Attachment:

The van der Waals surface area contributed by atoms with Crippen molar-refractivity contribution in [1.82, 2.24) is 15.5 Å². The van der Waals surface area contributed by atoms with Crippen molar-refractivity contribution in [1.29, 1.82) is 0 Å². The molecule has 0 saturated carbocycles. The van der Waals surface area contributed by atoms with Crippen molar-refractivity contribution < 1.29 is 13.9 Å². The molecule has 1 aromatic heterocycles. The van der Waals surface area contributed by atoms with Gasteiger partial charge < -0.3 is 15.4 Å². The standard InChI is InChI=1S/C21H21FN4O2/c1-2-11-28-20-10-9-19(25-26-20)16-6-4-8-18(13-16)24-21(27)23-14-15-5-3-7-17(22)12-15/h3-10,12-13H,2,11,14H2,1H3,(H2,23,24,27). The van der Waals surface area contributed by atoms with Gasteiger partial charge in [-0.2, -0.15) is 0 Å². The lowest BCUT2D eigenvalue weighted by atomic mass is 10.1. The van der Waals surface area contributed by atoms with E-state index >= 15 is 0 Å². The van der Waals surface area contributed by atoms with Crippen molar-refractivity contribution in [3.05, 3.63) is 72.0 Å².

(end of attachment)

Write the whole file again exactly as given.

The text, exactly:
The van der Waals surface area contributed by atoms with Crippen molar-refractivity contribution in [1.82, 2.24) is 15.5 Å². The van der Waals surface area contributed by atoms with Crippen molar-refractivity contribution in [1.29, 1.82) is 0 Å². The molecule has 0 saturated carbocycles. The van der Waals surface area contributed by atoms with Crippen molar-refractivity contribution < 1.29 is 13.9 Å². The molecule has 1 aromatic heterocycles. The van der Waals surface area contributed by atoms with Gasteiger partial charge < -0.3 is 15.4 Å². The standard InChI is InChI=1S/C21H21FN4O2/c1-2-11-28-20-10-9-19(25-26-20)16-6-4-8-18(13-16)24-21(27)23-14-15-5-3-7-17(22)12-15/h3-10,12-13H,2,11,14H2,1H3,(H2,23,24,27). The van der Waals surface area contributed by atoms with Gasteiger partial charge in [-0.2, -0.15) is 0 Å². The lowest BCUT2D eigenvalue weighted by atomic mass is 10.1. The van der Waals surface area contributed by atoms with E-state index >= 15 is 0 Å². The van der Waals surface area contributed by atoms with Crippen molar-refractivity contribution in [3.05, 3.63) is 72.0 Å².